Likewise, Cocker is studiously quoting Danish author Karen Blixen, who was “born this day” – “Do you know why the cure for anything is saltwater? It’s either sweat, tears, or the sea,” when someone tosses a blue silk brasserie onto the stage. “How fortunate that this has arrived here,” he intones, not fazed in the slightest. “At this particular moment. It’s almost as if someone was planted in the audience, or someone knew in advance what song we were going to play next.” To a sea of cheers he raises said undergarment to his face and breathes in deeply. “I have to say that that smells…very nice,” he quips. And then he launches himself out of the spotlight and bounds into a rendition of “Underwear” that is as anguished and poignant as ever.
Pulp remain an alarmingly relevant band, with the Occupy movement highlighting class warfare for a new generation of activists and listeners alike. As such, it was only fitting that the main set closed with “Common People,” arguably the single most unifying anthem to ever come out of the United Kingdom. Just as fittingly, The Jarv passed out a beer during the introduction: “If I give you this beer, will you share it with people? Will you? Are you a sharer?” From there, it was down to business, with the crowd reaching an intensity that can only come from years of feeling marginalized: “You will never understand/How it feels to live your life/With no meaning or control/And with nowhere left to go”. In a nod to “Strange people…just like us,” the second encore closed with ‘”Mis-Shapes,” an uproarious sing-along giving way to a strobe-lit abundance of raised fists; the audience bound together in sharing this event, this declaration of other-ness, outsider-ness and resistance.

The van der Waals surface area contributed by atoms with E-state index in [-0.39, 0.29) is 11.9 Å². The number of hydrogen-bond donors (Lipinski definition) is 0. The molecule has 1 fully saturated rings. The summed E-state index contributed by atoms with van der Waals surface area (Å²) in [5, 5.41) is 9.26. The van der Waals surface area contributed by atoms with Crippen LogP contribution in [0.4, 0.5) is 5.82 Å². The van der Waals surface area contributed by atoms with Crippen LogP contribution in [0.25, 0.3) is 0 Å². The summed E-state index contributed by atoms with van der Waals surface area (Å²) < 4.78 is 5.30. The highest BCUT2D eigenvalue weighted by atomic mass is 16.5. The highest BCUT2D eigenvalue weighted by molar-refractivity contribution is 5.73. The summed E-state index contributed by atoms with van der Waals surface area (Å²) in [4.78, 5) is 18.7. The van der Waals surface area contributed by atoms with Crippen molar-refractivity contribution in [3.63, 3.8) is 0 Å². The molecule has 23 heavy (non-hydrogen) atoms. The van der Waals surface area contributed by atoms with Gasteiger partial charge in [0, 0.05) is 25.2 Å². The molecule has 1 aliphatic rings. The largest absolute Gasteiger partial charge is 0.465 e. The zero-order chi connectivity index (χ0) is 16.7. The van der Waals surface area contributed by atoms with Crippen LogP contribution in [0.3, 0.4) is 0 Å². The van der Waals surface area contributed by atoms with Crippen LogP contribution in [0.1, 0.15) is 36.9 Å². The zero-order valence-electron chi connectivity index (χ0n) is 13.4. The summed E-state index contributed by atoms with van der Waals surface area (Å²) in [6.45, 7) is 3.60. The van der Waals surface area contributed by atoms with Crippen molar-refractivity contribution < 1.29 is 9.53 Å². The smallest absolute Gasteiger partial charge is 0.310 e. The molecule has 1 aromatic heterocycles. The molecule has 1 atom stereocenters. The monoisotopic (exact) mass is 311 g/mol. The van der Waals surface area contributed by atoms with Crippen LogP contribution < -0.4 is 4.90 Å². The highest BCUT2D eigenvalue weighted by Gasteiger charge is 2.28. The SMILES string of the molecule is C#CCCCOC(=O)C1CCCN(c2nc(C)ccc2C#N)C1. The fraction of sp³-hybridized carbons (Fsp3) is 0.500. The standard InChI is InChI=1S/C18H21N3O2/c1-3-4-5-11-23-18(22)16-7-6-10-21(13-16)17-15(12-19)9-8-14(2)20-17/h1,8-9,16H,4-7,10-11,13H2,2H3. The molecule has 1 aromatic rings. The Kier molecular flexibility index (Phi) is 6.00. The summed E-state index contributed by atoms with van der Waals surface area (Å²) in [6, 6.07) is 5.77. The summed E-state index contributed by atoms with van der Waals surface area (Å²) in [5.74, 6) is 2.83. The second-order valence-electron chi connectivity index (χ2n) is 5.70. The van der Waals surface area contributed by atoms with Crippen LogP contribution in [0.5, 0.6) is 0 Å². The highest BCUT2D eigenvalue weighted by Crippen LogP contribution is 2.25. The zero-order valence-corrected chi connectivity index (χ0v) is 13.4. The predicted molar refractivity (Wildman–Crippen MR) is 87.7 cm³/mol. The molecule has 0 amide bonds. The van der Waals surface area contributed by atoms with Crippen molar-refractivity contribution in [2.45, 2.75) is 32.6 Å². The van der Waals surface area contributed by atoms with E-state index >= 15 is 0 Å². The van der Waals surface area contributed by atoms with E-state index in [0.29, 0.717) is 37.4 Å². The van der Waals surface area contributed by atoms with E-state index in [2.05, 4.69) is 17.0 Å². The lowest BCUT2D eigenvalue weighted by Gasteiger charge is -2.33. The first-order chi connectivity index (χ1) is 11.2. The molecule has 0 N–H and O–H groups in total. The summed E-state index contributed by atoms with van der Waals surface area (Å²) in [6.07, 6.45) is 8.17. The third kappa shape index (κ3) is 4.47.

It is somewhat astonishing that this band has had such a large break in touring – the sound quality was perfect (even with the notable and mysterious absence of Russell Senior) and definitely did not have any hint of going through the motions. Touring guitarist Leo Abrahams even had a broken fucking hand and that couldn’t stop him from powering through the set like a champ, cast and all. There were some tracks I would have preferred to hear (“PTA,” “Inside Susan,” “Your Sister’s Clothes,” “Seconds,” “Mile End,” “The Fear,” “Bob Lind,” “Master of the Universe”), but with a setlist spanning just over two hours and including two encores, the audience was more than spoiled with a broad representation of Pulp hits. Sadly, the night had to come to an end, concluding with “My Lighthouse,”‘ in honour of the night being the 29th anniversary of Pulp’s first record, IT – which Cocker admitted to reading from the band’s Wikipedia page.
Some things have changed – Jarvis now passes out bottles of beer and glasses of wine in lieu of famously sharing his cigarettes, and his shirts now sport monograms, but he remains a hero of the common people, witty and polite. “Thank you for coming here this evening. Maybe that sounds trite, but y’know…if you hadn’t’ve come this would have just been a soundcheck and that would have been very very boring.” As we dispersed from the theatre, heady with solidarity, the girl standing next to me confides that she spent $900 buying two tickets from a scalper, a fact she divulges without an iota of Buyer’s Remorse. Indeed, it was money well spent to be present at a show that is going to be remembered for years as being nothing short of legendary.